The CDC reports that cases of measles nationwide have grown to more than 700, the worst outbreak for decades. New York's Rockland County has over 200 of these cases, and the new New York lawmakers call for the immediate passage of a bill for mandated vaccinations unless a person has a medical exception.
Lawmakers say the current law that allows a child to skip vaccinations for religious reasons creates too much a loophole and leads to what they say is a growing health crisis.
The Rocklands County Executive Ed Day tried to declare an emergency in his county, but it was overthrown. Day, a Republican, says the bill is a "god send."
"Waiting is a recipe for a medical disaster," Day said. "I can't be clearer than that."
The outbreak began in Rockland County last October after seven infected travelers from Israel visited New York's ultra-Orthodox Jewish communities in the county and in Brooklyn and the disease spread.
The day was at the state chapter along with the Assembly and Senate sponsors of a bill calling for all children to be immunized against measles and other diseases unless they have a medical exception.
Bronx Assemblyman Jeffrey Dinowitz, a Democrat, claims the outbreak of anti-vaccination the moment he says has been discredited by scientific research. He says vaccinations have saved millions of lives.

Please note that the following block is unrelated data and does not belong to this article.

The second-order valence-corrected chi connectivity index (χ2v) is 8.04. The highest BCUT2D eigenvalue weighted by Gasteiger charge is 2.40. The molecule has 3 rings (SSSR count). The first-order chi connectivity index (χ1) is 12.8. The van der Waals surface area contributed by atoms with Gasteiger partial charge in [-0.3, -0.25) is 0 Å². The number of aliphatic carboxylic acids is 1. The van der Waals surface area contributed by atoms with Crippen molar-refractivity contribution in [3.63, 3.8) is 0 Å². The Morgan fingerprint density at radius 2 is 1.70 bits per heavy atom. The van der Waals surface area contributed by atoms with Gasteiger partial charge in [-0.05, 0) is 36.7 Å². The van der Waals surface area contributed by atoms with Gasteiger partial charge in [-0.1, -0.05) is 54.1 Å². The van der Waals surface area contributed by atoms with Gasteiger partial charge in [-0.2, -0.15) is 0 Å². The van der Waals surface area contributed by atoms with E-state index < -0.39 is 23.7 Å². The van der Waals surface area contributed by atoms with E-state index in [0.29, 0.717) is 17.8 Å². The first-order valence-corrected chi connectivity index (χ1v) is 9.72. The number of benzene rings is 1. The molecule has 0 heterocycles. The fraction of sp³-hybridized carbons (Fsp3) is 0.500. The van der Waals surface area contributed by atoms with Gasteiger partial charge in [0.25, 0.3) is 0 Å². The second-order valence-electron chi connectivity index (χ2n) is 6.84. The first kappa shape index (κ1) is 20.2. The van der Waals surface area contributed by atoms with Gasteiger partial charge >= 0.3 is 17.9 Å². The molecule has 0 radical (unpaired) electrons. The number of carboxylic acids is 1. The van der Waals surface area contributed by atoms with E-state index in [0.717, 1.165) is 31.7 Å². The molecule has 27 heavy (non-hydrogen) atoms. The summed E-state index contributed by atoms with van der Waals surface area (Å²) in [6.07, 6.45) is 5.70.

"Measles can kill. Measles can cause permanent damage: blindness, deafness, brain damage," Dinowitz said. "It's amazing that in this day and age of the 21
Dinowitz says that no major religion has a policy of vaccination, and believes that people refer to the religious exemption when their opposition actually comes from personal reasons.
"The religious exemption is a de facto personal exemption," he said. "When it actually has nothing to do with religion."
Democratic governor Andrew Cuomo has also raised objections to the bill, but not for scientific reasons saying there may be initial change problems involved.
Bill sponsors say they are talking to Cuomo about his reservations. Senator Brad Hoylman says he believes the claim would be constitutional.  "There is a long case law that supports the elimination of non-medical exceptions," said Hoylman, who said a similar measure in California was maintained in c ourts.
Cuomo talked about Long Island Monday changed his attitude and said he is now backing religious exceptions for vaccinations for this particular outbreak.
"I don't think in this case the religious exemption is appropriate, said Cuomo.
But the governor did not say whether he supports the bill.
Cuomo says that health officials in his administration work with Rockland County and New York City to address what he says is a "health hazard. "
Hoylman and other supporters of the measure say they do not know if there are enough votes in the legislature to pass the bill. But they say they hope to get enough support to have a summer law. Senator James Skoufis, representing parts of Rockland County, says if that doesn't happen, things could get much worse.
"In a few months everyone is on a summer vacation," said Skoufis. "And we must have infected children, infected families, traveling around this state, around this country, infecting other New Yorkers and other Americans. We must act now. "
Meanwhile, the Senate has begun a public awareness campaign on the importance of vaccinations.